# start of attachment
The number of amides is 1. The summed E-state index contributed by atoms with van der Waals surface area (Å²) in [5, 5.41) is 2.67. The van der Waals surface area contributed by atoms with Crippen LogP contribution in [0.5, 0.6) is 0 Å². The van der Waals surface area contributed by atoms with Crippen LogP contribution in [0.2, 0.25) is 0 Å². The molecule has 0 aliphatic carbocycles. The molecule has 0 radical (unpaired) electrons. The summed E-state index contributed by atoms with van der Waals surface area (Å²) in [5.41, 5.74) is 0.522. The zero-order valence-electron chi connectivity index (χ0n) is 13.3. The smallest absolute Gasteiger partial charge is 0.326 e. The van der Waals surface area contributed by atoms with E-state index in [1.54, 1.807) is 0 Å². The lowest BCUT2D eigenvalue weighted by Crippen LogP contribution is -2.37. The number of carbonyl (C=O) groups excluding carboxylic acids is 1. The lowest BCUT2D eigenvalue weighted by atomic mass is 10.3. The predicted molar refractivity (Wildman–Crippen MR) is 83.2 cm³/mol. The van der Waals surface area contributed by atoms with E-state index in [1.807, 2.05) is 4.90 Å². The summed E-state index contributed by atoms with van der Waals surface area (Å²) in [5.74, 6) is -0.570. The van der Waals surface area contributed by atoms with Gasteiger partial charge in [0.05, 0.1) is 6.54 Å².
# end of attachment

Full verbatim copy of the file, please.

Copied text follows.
The number of amides is 1. The summed E-state index contributed by atoms with van der Waals surface area (Å²) in [5, 5.41) is 2.67. The van der Waals surface area contributed by atoms with Crippen LogP contribution in [0.5, 0.6) is 0 Å². The van der Waals surface area contributed by atoms with Crippen LogP contribution in [0.2, 0.25) is 0 Å². The molecule has 0 aliphatic carbocycles. The molecule has 0 radical (unpaired) electrons. The summed E-state index contributed by atoms with van der Waals surface area (Å²) in [5.41, 5.74) is 0.522. The zero-order valence-electron chi connectivity index (χ0n) is 13.3. The smallest absolute Gasteiger partial charge is 0.326 e. The van der Waals surface area contributed by atoms with E-state index in [1.54, 1.807) is 0 Å². The lowest BCUT2D eigenvalue weighted by Crippen LogP contribution is -2.37. The number of carbonyl (C=O) groups excluding carboxylic acids is 1. The lowest BCUT2D eigenvalue weighted by atomic mass is 10.3. The predicted molar refractivity (Wildman–Crippen MR) is 83.2 cm³/mol. The van der Waals surface area contributed by atoms with E-state index in [1.807, 2.05) is 4.90 Å². The summed E-state index contributed by atoms with van der Waals surface area (Å²) in [5.74, 6) is -0.570. The van der Waals surface area contributed by atoms with Gasteiger partial charge in [0.05, 0.1) is 6.54 Å².